The student newspaper of Washington and Lee University

The Ring-tum Phi

The student newspaper of Washington and Lee University

The Ring-tum Phi

The student newspaper of Washington and Lee University

The Ring-tum Phi

W&L students confront competitive summer internship market

As summer approaches, students share insights on competitive summer internships and post-graduation uncertainties
Camille Ramos, ‘26, Laura Murambadoro, ‘26, Jane Hulsey, ‘25, and Geena Ravelo, ‘27, prepare for careers in law by visiting New York City on a Career and Professional Development trip. Photo by Joci Chavez, ‘27

Summer internships are more competitive than ever, according to national studies. But many Washington and Lee faculty and students are not worried.

“Knowing W&L, and how wonderful and responsive our connections are, it will all work out. I will get a job some way or another,” LeAnna Baker, ’26, said.

Internship postings in 2023 were down 14.7 percent when compared to 2022, according to an Indeed study, which created more competition for limited positions. And according to RippleMatch, a job recruitment platform, 57 percent of Gen Z individuals say they aren’t confident in finding an internship or job that meets their standards.

But many Washington and Lee students say that the active alumni network, career resources and liberal arts education are helpful tools in securing summer opportunities.

“I had heard for so long about how great the alumni network was,” said Ben Bankston, ’25, an economics major. “[Now] I have so many great interactions in consulting.”

Bankston stressed the importance of being open to making new alumni connections in the search for summer opportunities. “To somebody who is worried about having a bad experience, what do you have to lose?” he said.

Molly Steele, dean of career and professional development, agreed that networking opportunities—including alumni speaker events and information sessions hosted by companies in various industries—are riskless.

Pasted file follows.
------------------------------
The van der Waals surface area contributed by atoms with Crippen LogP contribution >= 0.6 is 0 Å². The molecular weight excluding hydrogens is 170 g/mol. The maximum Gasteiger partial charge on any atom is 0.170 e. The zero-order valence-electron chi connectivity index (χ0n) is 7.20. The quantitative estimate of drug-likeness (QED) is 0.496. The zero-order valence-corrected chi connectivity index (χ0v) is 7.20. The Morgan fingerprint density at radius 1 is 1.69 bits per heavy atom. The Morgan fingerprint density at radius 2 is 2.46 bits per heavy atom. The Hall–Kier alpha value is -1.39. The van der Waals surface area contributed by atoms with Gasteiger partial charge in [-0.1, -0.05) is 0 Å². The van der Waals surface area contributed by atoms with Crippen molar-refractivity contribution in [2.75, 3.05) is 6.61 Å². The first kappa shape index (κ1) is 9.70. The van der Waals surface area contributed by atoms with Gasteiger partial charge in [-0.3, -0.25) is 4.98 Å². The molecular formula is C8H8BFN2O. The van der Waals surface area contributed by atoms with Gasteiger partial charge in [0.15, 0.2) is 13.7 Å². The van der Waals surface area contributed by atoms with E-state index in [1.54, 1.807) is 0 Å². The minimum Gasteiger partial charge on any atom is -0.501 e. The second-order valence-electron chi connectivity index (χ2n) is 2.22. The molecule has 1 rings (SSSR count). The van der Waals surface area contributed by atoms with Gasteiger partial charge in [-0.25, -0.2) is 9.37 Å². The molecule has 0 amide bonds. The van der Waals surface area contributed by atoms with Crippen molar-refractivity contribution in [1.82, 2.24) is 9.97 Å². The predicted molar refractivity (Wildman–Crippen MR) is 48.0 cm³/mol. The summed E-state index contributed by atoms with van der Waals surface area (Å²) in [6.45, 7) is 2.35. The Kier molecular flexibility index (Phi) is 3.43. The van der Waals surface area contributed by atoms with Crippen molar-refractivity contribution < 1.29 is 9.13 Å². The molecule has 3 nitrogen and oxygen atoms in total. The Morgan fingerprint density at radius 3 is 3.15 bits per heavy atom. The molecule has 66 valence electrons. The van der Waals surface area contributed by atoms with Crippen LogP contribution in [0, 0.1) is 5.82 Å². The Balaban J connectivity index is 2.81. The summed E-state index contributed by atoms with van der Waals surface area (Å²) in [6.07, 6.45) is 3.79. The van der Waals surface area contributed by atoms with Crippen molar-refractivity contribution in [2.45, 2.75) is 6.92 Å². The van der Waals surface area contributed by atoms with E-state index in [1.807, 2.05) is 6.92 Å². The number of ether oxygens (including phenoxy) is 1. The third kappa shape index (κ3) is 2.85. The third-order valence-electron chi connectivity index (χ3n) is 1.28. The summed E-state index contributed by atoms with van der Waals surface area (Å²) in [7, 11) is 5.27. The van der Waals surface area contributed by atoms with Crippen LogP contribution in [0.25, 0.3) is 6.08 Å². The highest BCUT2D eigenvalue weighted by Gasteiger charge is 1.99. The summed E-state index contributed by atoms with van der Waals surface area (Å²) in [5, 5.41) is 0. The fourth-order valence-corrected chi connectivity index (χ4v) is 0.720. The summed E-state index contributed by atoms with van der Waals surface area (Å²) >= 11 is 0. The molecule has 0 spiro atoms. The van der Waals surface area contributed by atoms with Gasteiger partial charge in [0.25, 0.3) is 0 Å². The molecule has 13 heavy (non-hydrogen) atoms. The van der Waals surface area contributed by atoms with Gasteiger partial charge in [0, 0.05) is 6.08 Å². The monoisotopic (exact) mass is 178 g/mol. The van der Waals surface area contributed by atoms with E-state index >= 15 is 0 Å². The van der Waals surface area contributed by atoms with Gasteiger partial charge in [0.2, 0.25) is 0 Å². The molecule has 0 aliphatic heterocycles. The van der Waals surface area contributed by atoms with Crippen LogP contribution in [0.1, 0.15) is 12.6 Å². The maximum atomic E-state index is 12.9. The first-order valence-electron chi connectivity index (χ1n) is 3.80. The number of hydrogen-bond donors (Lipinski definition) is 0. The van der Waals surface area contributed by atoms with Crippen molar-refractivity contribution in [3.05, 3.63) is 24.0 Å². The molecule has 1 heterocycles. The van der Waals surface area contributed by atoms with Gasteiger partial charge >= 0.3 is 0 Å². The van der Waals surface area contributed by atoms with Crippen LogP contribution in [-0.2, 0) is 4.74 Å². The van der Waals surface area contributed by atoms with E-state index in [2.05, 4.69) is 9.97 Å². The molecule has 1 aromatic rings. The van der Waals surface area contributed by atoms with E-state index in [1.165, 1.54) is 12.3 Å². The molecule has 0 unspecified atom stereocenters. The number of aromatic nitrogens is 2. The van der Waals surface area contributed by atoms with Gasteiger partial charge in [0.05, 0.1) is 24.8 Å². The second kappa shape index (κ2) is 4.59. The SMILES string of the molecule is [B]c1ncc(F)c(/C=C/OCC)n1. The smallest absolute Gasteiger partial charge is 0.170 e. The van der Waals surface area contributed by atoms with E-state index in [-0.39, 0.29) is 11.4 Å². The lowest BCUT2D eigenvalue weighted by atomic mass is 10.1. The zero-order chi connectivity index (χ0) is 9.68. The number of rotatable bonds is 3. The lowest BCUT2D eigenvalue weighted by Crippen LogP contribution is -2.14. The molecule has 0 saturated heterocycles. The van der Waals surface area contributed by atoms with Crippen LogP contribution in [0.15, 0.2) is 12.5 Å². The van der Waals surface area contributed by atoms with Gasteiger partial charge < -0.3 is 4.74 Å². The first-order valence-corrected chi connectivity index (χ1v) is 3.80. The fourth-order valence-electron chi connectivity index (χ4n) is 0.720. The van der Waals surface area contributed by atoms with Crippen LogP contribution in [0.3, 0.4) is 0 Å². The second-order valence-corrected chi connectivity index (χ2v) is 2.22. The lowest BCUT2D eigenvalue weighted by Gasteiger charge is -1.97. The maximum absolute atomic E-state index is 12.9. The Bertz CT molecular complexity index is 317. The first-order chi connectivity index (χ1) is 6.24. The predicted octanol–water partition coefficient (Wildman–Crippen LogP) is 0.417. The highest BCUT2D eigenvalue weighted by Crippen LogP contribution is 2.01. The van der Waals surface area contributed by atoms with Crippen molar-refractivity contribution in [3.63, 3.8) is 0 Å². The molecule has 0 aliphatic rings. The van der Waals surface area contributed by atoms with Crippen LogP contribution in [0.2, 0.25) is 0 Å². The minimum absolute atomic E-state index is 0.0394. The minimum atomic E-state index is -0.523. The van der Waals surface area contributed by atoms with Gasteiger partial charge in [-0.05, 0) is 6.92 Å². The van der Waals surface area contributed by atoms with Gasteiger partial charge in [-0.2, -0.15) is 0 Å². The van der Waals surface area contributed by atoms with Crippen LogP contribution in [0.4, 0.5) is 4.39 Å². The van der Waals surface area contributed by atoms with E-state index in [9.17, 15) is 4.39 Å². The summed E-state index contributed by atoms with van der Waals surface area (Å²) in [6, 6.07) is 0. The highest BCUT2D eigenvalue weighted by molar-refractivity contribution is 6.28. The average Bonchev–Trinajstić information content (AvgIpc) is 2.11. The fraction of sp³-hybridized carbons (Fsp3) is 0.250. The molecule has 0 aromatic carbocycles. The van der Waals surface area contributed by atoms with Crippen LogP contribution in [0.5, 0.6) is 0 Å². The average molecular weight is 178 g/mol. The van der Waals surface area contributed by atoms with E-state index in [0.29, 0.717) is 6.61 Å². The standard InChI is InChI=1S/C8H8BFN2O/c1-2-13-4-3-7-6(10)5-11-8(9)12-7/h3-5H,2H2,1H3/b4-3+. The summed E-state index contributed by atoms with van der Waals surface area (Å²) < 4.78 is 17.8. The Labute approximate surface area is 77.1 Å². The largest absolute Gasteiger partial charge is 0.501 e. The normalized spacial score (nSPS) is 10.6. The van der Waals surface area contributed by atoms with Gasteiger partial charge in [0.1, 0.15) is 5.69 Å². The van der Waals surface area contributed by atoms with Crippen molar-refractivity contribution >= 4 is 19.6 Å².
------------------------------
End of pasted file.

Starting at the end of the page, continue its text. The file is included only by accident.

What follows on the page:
Outside of these events, about two-thirds of the student body schedules individual career and professional development appointments annually, which offer help with resumes, internship searches and preparing for interviews, Steele said.

However, not every student reports satisfaction with the Career and Professional Development office. Foster Harris, ’24, published an op-ed in the March 10 edition of the Ring-tum Phi that criticized the office for not having a politics portfolio.

“When I reached out for advice on how to get a job on the Hill, in D.C., or at least in the policy world, the office’s usefulness came to a complete dead end,” Harris wrote.

Students across different majors experience different obstacles when applying for summer positions.

Applicants in the financial field are often hired about a year in advance, which means they must organize their plans and application materials early.

Bankston was accepted into his 2024 summer consulting internship at Bain & Company in August of last year, he said.

But science and humanities-based positions often do not hear back from employers until the beginning of spring, leading to stress regarding making last-minute summer plans.

Jessica Clark, ’25, just accepted a research position in quantum physics at Oklahoma University on Thursday, she said, leaving just three months to prepare.

“That’s just the nature of the way those industries operate, not necessarily the students that are applying for those opportunities,” Steele said.

But Steele said timing isn’t everything.

Majors in the Williams School are employed at the same rate as the majors that are in the humanities, she said. The class of 2023 outcome survey reported that 95 percent of students were employed or in graduate school six months after graduation.

But only 42.7 percent of students recorded that their current positions directly related to their major field of study, according to the Office of Accreditation and Institutional Research.

These uncertainties surrounding future opportunities cause some underclassmen stress when thinking about the future.

“As an English major, we have a lot of different opportunities that are presented to us, and we don’t know which path is ours to take yet,” Kaia Beadows, ’27, said.

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    Jeffrey Lawson Class of 68Mar 13, 2024 at 2:35 pm

    I attended the Five Star event this last weekend at W&L and visited the Career Center and was uncertain about how comptrehensive the Center addressed each student plans for life after graduating from W&L. I have initiated a program at Clemson for female athletes that garentees that each athlete after she defines her major, will enter a comprehensive program which willl guarentee that she will get into graduate school or a business career of her choosing.